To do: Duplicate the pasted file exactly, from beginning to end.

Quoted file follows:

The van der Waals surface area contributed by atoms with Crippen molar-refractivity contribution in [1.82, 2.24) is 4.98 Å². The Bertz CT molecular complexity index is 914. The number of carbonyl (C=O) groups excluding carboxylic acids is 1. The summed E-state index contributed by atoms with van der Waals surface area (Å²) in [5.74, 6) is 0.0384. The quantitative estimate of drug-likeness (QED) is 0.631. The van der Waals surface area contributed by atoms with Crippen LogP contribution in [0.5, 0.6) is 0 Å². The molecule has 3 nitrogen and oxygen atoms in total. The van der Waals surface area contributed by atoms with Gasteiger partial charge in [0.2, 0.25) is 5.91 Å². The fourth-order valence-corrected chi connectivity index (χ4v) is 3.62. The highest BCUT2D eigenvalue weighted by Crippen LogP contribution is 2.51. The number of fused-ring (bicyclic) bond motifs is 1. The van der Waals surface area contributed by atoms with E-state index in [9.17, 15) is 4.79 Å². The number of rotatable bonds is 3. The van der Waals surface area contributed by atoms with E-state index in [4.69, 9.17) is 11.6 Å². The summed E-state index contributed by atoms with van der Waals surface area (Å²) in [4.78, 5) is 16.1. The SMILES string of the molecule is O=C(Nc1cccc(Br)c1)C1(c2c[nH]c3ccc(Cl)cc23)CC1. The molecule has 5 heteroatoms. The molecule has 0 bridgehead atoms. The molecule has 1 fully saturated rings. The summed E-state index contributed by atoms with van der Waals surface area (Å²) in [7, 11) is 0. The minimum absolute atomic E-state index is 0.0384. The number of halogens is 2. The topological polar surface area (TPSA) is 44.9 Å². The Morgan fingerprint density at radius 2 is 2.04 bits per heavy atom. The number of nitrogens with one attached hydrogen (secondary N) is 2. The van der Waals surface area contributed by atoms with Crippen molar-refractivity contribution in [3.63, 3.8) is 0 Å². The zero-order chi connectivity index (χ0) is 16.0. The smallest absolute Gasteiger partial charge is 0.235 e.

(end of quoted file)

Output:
The van der Waals surface area contributed by atoms with Crippen molar-refractivity contribution in [1.82, 2.24) is 4.98 Å². The Bertz CT molecular complexity index is 914. The number of carbonyl (C=O) groups excluding carboxylic acids is 1. The summed E-state index contributed by atoms with van der Waals surface area (Å²) in [5.74, 6) is 0.0384. The quantitative estimate of drug-likeness (QED) is 0.631. The van der Waals surface area contributed by atoms with Crippen LogP contribution in [0.5, 0.6) is 0 Å². The molecule has 3 nitrogen and oxygen atoms in total. The van der Waals surface area contributed by atoms with Gasteiger partial charge in [0.2, 0.25) is 5.91 Å². The fourth-order valence-corrected chi connectivity index (χ4v) is 3.62. The highest BCUT2D eigenvalue weighted by Crippen LogP contribution is 2.51. The number of fused-ring (bicyclic) bond motifs is 1. The van der Waals surface area contributed by atoms with E-state index in [9.17, 15) is 4.79 Å². The number of rotatable bonds is 3. The van der Waals surface area contributed by atoms with E-state index in [4.69, 9.17) is 11.6 Å². The summed E-state index contributed by atoms with van der Waals surface area (Å²) in [4.78, 5) is 16.1. The SMILES string of the molecule is O=C(Nc1cccc(Br)c1)C1(c2c[nH]c3ccc(Cl)cc23)CC1. The molecule has 5 heteroatoms. The molecule has 0 bridgehead atoms. The molecule has 1 fully saturated rings. The summed E-state index contributed by atoms with van der Waals surface area (Å²) in [7, 11) is 0. The minimum absolute atomic E-state index is 0.0384. The number of halogens is 2. The topological polar surface area (TPSA) is 44.9 Å². The Morgan fingerprint density at radius 2 is 2.04 bits per heavy atom. The number of nitrogens with one attached hydrogen (secondary N) is 2. The van der Waals surface area contributed by atoms with Crippen molar-refractivity contribution in [3.63, 3.8) is 0 Å². The zero-order chi connectivity index (χ0) is 16.0. The smallest absolute Gasteiger partial charge is 0.235 e.